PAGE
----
server must wait until all responses are received. For weak it doesn't
need to wait. Maybe this sentence doesn't add anything and can be
In node-level strong consistency, why do servers have to wait for
clients to retrieve the new content before making it live. This seems
sure to delay the process (especially if the delayed refresh directive
is used) but doesn't improve the consistency. Also in this case, the
client need a special way to get the not-yet-live content from the
origin server. How do they do this?
The force option in the invalidate request seems dubious. What happens
if a client declines to perform the invalidation in response response to
a force, or an update perhaps due to a network outage. What does it
"mean" for the server to specify force? How does force impact the
semantics of the consistency guarantees?
The wave description of propagating invalidations in section 4.6 is
confusing. How does the invalidation wave carry with it the list of
notified clients and how does this influence the pulling of data? Also
we have clients fetching data from WCDP servers, not origin servers
here, but I thought that was only the roll of origin servers. Maybe the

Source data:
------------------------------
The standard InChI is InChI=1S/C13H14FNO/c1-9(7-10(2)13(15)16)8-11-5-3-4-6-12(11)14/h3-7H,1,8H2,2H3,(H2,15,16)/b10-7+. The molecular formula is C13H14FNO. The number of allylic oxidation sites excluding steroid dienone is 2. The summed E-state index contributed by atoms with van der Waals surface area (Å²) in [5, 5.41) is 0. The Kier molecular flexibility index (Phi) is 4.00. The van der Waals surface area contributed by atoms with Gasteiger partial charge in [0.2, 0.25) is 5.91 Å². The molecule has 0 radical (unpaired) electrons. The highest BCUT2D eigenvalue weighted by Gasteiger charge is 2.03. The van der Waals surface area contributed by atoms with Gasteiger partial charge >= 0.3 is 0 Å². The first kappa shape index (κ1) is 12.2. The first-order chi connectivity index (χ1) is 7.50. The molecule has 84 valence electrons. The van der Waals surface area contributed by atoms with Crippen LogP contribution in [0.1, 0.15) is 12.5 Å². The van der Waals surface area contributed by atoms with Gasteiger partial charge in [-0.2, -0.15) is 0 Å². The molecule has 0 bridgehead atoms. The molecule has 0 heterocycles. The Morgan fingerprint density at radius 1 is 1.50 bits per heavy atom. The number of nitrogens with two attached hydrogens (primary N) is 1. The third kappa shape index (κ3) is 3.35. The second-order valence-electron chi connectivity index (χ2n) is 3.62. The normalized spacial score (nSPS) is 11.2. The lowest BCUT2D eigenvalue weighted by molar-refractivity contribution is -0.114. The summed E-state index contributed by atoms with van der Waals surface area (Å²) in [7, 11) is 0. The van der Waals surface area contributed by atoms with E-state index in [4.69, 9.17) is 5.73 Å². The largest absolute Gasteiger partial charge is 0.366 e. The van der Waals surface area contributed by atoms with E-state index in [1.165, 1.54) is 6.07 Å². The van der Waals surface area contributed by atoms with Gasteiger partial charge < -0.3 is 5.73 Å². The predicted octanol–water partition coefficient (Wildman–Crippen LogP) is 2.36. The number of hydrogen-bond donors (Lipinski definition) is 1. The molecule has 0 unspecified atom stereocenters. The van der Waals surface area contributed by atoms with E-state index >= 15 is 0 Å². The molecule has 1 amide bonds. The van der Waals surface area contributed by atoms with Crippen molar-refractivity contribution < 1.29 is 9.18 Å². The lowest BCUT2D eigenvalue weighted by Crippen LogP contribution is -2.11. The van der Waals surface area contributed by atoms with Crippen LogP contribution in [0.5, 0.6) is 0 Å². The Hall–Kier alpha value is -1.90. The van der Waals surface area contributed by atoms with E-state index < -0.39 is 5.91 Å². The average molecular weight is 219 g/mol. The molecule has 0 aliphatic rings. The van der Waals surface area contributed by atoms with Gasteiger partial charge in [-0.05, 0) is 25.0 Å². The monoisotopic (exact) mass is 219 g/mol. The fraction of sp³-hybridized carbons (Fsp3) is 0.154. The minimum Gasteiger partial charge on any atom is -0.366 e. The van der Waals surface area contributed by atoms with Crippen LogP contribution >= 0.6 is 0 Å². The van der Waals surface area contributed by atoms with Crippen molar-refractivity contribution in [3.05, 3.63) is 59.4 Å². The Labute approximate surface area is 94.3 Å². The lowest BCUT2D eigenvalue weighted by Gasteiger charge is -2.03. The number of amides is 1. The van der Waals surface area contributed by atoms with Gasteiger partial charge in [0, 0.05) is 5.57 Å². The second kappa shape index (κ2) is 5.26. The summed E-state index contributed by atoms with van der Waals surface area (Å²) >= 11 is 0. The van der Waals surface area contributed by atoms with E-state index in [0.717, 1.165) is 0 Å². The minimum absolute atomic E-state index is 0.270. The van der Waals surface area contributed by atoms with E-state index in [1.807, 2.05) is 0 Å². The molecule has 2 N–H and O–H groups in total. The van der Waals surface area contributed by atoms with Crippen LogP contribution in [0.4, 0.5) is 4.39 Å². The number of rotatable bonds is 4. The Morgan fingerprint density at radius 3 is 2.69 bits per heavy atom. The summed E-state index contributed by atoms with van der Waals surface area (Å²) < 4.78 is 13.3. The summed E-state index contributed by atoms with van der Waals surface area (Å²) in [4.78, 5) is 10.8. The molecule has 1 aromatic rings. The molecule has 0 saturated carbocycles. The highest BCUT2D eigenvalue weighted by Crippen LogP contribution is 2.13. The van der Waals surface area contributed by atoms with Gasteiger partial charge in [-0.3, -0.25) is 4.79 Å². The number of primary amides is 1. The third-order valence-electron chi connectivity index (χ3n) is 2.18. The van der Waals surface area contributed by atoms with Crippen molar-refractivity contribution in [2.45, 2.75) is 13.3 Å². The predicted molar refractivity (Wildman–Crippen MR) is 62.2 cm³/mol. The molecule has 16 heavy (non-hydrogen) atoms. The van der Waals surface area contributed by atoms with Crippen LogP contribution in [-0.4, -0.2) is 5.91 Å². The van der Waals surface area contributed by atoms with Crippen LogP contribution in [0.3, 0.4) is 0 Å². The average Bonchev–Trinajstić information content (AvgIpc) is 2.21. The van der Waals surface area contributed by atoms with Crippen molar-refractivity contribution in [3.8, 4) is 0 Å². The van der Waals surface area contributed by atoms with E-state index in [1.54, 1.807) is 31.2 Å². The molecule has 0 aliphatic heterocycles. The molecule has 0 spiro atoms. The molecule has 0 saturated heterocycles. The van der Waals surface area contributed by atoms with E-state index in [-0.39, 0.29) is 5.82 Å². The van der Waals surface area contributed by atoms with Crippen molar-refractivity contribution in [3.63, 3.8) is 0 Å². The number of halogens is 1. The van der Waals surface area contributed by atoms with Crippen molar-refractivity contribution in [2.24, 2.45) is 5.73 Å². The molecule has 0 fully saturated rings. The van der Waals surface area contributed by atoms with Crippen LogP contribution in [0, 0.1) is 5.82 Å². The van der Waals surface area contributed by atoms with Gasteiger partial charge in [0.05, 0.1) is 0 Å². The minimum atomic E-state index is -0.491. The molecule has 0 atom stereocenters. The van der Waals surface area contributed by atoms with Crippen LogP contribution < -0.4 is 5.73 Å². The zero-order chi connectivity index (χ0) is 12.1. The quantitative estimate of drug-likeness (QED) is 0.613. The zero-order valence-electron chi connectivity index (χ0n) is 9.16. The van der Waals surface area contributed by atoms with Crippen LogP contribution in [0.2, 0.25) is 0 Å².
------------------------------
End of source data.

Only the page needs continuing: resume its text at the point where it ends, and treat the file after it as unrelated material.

mapping of rolls across levels of the hierarchy need to be better
Is the organization of an WCDP client/server hierarchy is outside the
scope of this protocol? It would seem that NTP-like stratum mechanism
could be used to to self-organize CDN intermediates into a tree. This
would allow automatic mechanisms to construct the hierarchy, which
should be much easier to maintain and define than a static
Explicit consistency is typically much weaker than strong consistency,
unless the HTTP cache directives are all set appropriately (i.e. "do not
cache"). Thus it would seem that falling from strong back to explicit
consistency rules during a server outage would be unsafe. Maybe
reverting to uncached (as while waiting for a commit) would be safer for
content groups that desire strong consistency?
In section 4.7 it sounds like servers don't detect failed clients via
heartbeat timeouts. Is the assumption that the transport mechanism
won't notify the server of a failure to deliver a heartbeat request too
strong? This means of failure detection would help reduce the latency
of invalidations when some clients have failed. For servers with many
clients, or at the root of large hierarchies, this will likely be a
In handling failures of refresh directive, this section says that the
client will try another WCDP server. But that won't help if the origin
server is down, because all WCDP server share the same Origin server. I
guess just don't understand the Origin/WCDP server distinction. Also I
thought the refresh directive is basically a performance optimization,
but it sounds from this paragraph (i.e. a failure to refresh caused the
invalidation to fail) that there are semantic implications the affect
the consistency guarantees. I don't understand what those are.
I am sorry these comments are so late in coming, but I hope they are of